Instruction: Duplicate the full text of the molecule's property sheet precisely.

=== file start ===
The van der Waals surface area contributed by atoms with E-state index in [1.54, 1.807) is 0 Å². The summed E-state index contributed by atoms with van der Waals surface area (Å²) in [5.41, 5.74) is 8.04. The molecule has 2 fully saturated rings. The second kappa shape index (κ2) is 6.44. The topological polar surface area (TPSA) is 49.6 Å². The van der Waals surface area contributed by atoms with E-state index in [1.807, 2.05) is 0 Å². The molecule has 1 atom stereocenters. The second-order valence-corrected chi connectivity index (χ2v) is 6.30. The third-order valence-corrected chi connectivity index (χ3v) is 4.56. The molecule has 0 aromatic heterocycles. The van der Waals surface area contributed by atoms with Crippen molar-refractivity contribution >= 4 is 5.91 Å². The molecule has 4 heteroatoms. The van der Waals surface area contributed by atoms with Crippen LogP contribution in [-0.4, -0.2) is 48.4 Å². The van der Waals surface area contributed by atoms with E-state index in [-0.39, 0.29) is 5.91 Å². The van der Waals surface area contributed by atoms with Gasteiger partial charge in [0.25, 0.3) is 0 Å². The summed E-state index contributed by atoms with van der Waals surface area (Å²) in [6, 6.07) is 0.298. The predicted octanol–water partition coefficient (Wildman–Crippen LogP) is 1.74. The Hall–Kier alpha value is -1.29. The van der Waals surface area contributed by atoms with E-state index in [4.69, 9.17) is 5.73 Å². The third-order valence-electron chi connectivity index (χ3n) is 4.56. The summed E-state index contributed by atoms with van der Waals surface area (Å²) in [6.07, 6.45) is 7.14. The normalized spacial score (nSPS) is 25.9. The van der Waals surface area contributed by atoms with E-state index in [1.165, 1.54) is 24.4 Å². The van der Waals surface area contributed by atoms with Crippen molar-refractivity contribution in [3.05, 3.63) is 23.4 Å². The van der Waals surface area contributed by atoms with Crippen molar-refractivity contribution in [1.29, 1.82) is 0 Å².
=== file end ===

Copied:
The van der Waals surface area contributed by atoms with E-state index in [1.54, 1.807) is 0 Å². The summed E-state index contributed by atoms with van der Waals surface area (Å²) in [5.41, 5.74) is 8.04. The molecule has 2 fully saturated rings. The second kappa shape index (κ2) is 6.44. The topological polar surface area (TPSA) is 49.6 Å². The van der Waals surface area contributed by atoms with E-state index in [1.807, 2.05) is 0 Å². The molecule has 1 atom stereocenters. The second-order valence-corrected chi connectivity index (χ2v) is 6.30. The third-order valence-corrected chi connectivity index (χ3v) is 4.56. The molecule has 0 aromatic heterocycles. The van der Waals surface area contributed by atoms with Crippen molar-refractivity contribution >= 4 is 5.91 Å². The molecule has 4 heteroatoms. The van der Waals surface area contributed by atoms with Crippen LogP contribution in [-0.4, -0.2) is 48.4 Å². The van der Waals surface area contributed by atoms with E-state index in [-0.39, 0.29) is 5.91 Å². The van der Waals surface area contributed by atoms with Gasteiger partial charge in [0.25, 0.3) is 0 Å². The summed E-state index contributed by atoms with van der Waals surface area (Å²) in [6, 6.07) is 0.298. The predicted octanol–water partition coefficient (Wildman–Crippen LogP) is 1.74. The Hall–Kier alpha value is -1.29. The van der Waals surface area contributed by atoms with E-state index in [4.69, 9.17) is 5.73 Å². The third-order valence-electron chi connectivity index (χ3n) is 4.56. The summed E-state index contributed by atoms with van der Waals surface area (Å²) in [6.07, 6.45) is 7.14. The normalized spacial score (nSPS) is 25.9. The van der Waals surface area contributed by atoms with E-state index in [1.165, 1.54) is 24.4 Å². The van der Waals surface area contributed by atoms with Crippen molar-refractivity contribution in [3.05, 3.63) is 23.4 Å². The van der Waals surface area contributed by atoms with Crippen molar-refractivity contribution in [1.29, 1.82) is 0 Å².